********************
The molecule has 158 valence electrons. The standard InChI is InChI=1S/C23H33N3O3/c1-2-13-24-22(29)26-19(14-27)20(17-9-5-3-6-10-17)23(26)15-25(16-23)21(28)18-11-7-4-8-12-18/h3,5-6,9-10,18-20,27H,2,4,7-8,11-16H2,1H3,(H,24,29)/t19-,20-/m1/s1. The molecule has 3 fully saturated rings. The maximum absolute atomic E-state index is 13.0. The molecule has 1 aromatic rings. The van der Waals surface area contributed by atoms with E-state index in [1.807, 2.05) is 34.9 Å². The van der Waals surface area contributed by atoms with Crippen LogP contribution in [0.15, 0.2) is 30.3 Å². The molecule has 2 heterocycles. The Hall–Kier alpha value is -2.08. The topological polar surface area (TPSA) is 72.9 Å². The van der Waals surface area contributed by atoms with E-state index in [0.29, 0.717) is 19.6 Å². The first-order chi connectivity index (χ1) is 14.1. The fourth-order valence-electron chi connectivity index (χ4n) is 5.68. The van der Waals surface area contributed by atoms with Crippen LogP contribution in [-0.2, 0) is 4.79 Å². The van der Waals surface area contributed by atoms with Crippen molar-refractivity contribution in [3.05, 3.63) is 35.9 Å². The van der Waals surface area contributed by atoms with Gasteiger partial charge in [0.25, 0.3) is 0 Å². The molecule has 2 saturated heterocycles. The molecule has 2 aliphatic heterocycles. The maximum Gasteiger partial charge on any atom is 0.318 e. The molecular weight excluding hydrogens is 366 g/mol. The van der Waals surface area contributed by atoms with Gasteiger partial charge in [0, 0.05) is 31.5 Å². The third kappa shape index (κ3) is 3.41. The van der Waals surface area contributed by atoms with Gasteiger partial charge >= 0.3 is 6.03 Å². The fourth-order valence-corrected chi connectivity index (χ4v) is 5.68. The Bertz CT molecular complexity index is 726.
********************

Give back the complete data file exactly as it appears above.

The molecule has 158 valence electrons. The standard InChI is InChI=1S/C23H33N3O3/c1-2-13-24-22(29)26-19(14-27)20(17-9-5-3-6-10-17)23(26)15-25(16-23)21(28)18-11-7-4-8-12-18/h3,5-6,9-10,18-20,27H,2,4,7-8,11-16H2,1H3,(H,24,29)/t19-,20-/m1/s1. The molecule has 3 fully saturated rings. The maximum absolute atomic E-state index is 13.0. The molecule has 1 aromatic rings. The van der Waals surface area contributed by atoms with E-state index in [1.807, 2.05) is 34.9 Å². The van der Waals surface area contributed by atoms with Crippen LogP contribution in [0.15, 0.2) is 30.3 Å². The molecule has 2 heterocycles. The Hall–Kier alpha value is -2.08. The topological polar surface area (TPSA) is 72.9 Å². The van der Waals surface area contributed by atoms with E-state index in [0.29, 0.717) is 19.6 Å². The first-order chi connectivity index (χ1) is 14.1. The fourth-order valence-electron chi connectivity index (χ4n) is 5.68. The van der Waals surface area contributed by atoms with Crippen LogP contribution in [-0.2, 0) is 4.79 Å². The van der Waals surface area contributed by atoms with Crippen molar-refractivity contribution in [3.05, 3.63) is 35.9 Å². The van der Waals surface area contributed by atoms with Gasteiger partial charge in [0.25, 0.3) is 0 Å². The molecule has 2 saturated heterocycles. The molecule has 2 aliphatic heterocycles. The maximum Gasteiger partial charge on any atom is 0.318 e. The molecular weight excluding hydrogens is 366 g/mol. The van der Waals surface area contributed by atoms with Gasteiger partial charge in [0, 0.05) is 31.5 Å². The third kappa shape index (κ3) is 3.41. The van der Waals surface area contributed by atoms with Gasteiger partial charge >= 0.3 is 6.03 Å². The fourth-order valence-corrected chi connectivity index (χ4v) is 5.68. The Bertz CT molecular complexity index is 726.